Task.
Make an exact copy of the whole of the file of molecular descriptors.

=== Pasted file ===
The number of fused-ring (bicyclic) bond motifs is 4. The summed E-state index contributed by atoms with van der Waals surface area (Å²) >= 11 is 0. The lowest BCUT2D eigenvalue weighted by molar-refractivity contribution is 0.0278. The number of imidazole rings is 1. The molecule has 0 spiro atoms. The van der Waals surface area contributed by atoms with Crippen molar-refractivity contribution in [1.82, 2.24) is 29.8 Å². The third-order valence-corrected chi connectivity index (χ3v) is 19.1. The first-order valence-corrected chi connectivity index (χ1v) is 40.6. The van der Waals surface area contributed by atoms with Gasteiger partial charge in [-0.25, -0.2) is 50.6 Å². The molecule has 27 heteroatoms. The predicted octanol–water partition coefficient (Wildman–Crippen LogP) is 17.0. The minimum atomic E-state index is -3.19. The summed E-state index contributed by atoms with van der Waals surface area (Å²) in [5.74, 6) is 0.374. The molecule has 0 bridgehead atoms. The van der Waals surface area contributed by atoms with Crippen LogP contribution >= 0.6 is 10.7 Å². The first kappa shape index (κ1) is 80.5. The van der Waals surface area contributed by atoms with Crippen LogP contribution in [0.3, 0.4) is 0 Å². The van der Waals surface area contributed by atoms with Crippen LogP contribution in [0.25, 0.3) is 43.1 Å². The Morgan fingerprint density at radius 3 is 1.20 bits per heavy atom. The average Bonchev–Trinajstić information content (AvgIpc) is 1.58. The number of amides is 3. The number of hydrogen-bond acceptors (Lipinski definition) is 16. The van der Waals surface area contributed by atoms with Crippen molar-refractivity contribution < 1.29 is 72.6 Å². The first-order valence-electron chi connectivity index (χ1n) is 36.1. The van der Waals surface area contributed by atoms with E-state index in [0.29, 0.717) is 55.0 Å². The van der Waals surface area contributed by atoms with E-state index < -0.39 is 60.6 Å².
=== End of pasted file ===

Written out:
The number of fused-ring (bicyclic) bond motifs is 4. The summed E-state index contributed by atoms with van der Waals surface area (Å²) >= 11 is 0. The lowest BCUT2D eigenvalue weighted by molar-refractivity contribution is 0.0278. The number of imidazole rings is 1. The molecule has 0 spiro atoms. The van der Waals surface area contributed by atoms with Crippen molar-refractivity contribution in [1.82, 2.24) is 29.8 Å². The third-order valence-corrected chi connectivity index (χ3v) is 19.1. The first-order valence-corrected chi connectivity index (χ1v) is 40.6. The van der Waals surface area contributed by atoms with Gasteiger partial charge in [-0.25, -0.2) is 50.6 Å². The molecule has 27 heteroatoms. The predicted octanol–water partition coefficient (Wildman–Crippen LogP) is 17.0. The minimum atomic E-state index is -3.19. The summed E-state index contributed by atoms with van der Waals surface area (Å²) in [5.74, 6) is 0.374. The molecule has 0 bridgehead atoms. The van der Waals surface area contributed by atoms with Crippen LogP contribution >= 0.6 is 10.7 Å². The first kappa shape index (κ1) is 80.5. The van der Waals surface area contributed by atoms with Crippen LogP contribution in [0.3, 0.4) is 0 Å². The van der Waals surface area contributed by atoms with Crippen LogP contribution in [0.25, 0.3) is 43.1 Å². The Morgan fingerprint density at radius 3 is 1.20 bits per heavy atom. The average Bonchev–Trinajstić information content (AvgIpc) is 1.58. The number of amides is 3. The number of hydrogen-bond acceptors (Lipinski definition) is 16. The van der Waals surface area contributed by atoms with Crippen molar-refractivity contribution < 1.29 is 72.6 Å². The first-order valence-electron chi connectivity index (χ1n) is 36.1. The van der Waals surface area contributed by atoms with E-state index in [0.29, 0.717) is 55.0 Å². The van der Waals surface area contributed by atoms with E-state index < -0.39 is 60.6 Å².